The FT reported this week on a life insurance contract written by the French insurer L’Abeille Vie back in 1987. Known as a “Fixed Price Arbitrage Life Insurance Contract”, the product was sold to wealthy individuals and offered them the special flexibility to switch at any time between different investment funds at the listed fund price, which back in 1987 was set each Friday. The catch was that a smart (or not even so smart) investor could watch the markets go up or down during the week and would have a whole week to switch in and out of the funds at the previous Friday’s trading price, thereby using hindsight to lock in profits. These products were sold by insurance companies to many customers in the 1980’s and early 1990’s until trading prices became both more transparent and fixed more regularly.
Luckily for the providers, most insurers managed to cajole most customers to switch the terms and conditions and minimise the risk. L’Abeille Vie was less lucky with one canny family who not only refused to switch but also had taken out additional contracts before the terms were changed.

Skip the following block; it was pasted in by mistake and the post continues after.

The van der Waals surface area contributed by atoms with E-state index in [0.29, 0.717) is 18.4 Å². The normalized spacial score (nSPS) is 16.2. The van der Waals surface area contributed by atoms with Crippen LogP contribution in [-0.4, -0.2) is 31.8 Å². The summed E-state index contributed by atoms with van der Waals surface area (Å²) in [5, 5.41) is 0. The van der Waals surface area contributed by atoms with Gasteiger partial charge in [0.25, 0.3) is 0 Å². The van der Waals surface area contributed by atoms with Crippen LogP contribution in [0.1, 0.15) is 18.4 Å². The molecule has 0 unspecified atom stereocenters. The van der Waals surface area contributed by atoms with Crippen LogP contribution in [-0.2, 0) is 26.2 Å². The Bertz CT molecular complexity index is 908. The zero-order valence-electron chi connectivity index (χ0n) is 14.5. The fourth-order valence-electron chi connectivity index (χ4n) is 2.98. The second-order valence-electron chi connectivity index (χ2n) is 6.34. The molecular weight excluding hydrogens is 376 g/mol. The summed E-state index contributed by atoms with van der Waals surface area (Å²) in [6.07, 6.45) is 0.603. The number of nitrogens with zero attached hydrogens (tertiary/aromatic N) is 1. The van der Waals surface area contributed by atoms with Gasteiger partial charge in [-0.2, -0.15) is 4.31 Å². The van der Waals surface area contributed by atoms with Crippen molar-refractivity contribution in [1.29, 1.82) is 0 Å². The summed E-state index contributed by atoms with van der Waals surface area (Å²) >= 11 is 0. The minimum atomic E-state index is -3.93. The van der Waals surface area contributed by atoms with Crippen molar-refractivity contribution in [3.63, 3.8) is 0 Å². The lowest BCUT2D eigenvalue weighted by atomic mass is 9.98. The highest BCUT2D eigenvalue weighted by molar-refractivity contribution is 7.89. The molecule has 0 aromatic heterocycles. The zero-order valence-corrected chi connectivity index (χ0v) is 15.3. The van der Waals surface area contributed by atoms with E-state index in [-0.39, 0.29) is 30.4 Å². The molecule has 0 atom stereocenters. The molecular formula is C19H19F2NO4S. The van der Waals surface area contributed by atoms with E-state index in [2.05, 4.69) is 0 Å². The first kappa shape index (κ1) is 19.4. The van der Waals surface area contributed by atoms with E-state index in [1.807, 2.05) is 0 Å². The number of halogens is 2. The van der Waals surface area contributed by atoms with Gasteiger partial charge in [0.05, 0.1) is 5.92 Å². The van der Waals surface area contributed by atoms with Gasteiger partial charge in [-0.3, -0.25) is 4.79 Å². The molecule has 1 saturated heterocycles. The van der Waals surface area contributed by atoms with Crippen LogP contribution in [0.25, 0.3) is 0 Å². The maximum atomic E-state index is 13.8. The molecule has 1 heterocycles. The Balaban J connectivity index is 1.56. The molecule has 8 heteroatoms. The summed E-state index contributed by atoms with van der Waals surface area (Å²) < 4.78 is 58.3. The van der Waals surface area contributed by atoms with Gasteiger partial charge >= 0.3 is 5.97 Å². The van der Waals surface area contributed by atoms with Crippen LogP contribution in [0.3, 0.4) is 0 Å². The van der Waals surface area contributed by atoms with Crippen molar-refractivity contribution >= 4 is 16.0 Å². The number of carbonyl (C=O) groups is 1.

The company, now owned by Aviva, has contested the validity of the contracts in court but each time the French courts have upheld the claims – now estimated to be in the millions and growing at upwards of 60% pa. Aviva claims to be adequately reserved against these contracts but there is limited transparency around this. It highlights the risks of changing financial markets and prices and the risk in life insurance of offering a guarantee which can last for 20 years or more. This rings bells of the issues which floored Equitable Life in the UK. The company had offered guaranteed annuity options at interest rates of > 4% on many of its older life insurance policies. When annuity rates fell well below this level, the company realised it had under-reserved to the tune of around GBP 4.5 billion. The company was placed into run off and policyholders had to take a hit.
What else is hidden inside life insurance contracts written decades ago when financial markets and rates were very different from today?